Latest coccidioidomycosis Stories

New Diagnostic Tool For Valley Fever
2014-07-24 03:00:58

By Richard Harth, Arizona State University On July 5, 2011, a massive wall of dust,  (“haboob,” in Arabic), blanketed Phoenix, Arizona, creating an awesome spectacle, (or stubborn nuisance, depending on your perspective). Dust storms are a common occurrence in the arid desert environments of the American Southwest. But windborne dust can be a serious health risk, lofting spores of a sometimes-lethal fungus known as Coccidioides. The resulting ailment, known as coccidioidomycosis...

2009-07-07 13:00:00

 Medical mycologists in The South Texas Center for Emerging Infectious Diseases (STCEID) and the Department of Biology at The University of Texas at San Antonio (UTSA) have significantly advanced the fight against San Joaquin Valley Fever, a respiratory infection of humans, commonly called Valley Fever, which is caused by the Coccidioides fungus. For the first time, the researchers have genetically engineered a live, attenuated vaccine that successfully protects mice against Valley...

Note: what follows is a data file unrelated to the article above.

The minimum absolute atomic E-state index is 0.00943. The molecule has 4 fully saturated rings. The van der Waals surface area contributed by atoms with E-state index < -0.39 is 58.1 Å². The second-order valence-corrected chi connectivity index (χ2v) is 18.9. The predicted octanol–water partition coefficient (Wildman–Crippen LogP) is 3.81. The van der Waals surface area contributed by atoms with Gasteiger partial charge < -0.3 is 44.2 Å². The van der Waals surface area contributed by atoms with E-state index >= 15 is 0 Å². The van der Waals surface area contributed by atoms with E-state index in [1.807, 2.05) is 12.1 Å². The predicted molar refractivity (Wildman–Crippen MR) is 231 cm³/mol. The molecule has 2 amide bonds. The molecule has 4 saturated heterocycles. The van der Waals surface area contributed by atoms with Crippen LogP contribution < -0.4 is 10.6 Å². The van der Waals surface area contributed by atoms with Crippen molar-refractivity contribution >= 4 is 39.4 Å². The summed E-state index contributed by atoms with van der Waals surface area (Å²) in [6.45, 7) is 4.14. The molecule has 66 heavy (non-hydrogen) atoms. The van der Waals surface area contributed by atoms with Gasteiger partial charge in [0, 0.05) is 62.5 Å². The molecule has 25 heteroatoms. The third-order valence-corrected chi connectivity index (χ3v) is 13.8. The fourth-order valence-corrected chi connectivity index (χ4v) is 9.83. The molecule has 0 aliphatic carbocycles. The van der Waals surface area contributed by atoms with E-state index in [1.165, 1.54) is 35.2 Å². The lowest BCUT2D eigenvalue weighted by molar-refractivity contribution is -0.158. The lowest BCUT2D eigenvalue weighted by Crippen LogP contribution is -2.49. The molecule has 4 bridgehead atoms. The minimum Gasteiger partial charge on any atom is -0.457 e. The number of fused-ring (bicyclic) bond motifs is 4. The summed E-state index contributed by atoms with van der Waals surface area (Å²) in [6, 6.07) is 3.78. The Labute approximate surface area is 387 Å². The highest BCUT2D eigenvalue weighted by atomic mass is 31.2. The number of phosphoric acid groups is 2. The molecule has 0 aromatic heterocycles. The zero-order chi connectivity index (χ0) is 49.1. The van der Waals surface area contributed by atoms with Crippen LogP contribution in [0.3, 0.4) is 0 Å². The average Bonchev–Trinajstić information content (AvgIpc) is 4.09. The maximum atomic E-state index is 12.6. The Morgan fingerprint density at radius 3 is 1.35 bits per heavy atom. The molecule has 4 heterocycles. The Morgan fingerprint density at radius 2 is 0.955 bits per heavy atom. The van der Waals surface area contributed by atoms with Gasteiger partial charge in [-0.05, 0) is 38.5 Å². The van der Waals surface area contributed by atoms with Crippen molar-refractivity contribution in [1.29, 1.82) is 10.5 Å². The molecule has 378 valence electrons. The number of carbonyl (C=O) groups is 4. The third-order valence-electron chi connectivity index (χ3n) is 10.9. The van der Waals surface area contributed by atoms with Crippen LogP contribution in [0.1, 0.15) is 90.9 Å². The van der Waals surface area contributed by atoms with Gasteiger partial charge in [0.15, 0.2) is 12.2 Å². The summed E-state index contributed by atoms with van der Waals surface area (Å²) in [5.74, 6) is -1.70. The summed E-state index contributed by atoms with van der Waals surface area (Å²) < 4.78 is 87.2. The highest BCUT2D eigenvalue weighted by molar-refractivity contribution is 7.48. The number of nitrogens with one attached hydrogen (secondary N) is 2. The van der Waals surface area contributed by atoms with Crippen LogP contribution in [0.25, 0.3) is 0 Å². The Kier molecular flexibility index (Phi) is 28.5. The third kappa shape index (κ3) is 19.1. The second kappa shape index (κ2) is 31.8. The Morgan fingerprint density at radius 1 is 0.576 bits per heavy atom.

2008-09-14 03:00:10

By Lee, Rachel Crum-Cianflone, Nancy ABSTRACT Background: Increasing rates of coccidioidomycosis among the general population are being described. Given the large number of military personnel stationed and training in endemic areas, data regarding infection trends among military members would be informative. Methods: We performed a retrospective epidemiological study concerning the incidence and severity of clinical cases of coccidioidomycosis at a naval base located in an endemic area in...

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  • Boughs or branches.
  • Warbling of birds in trees.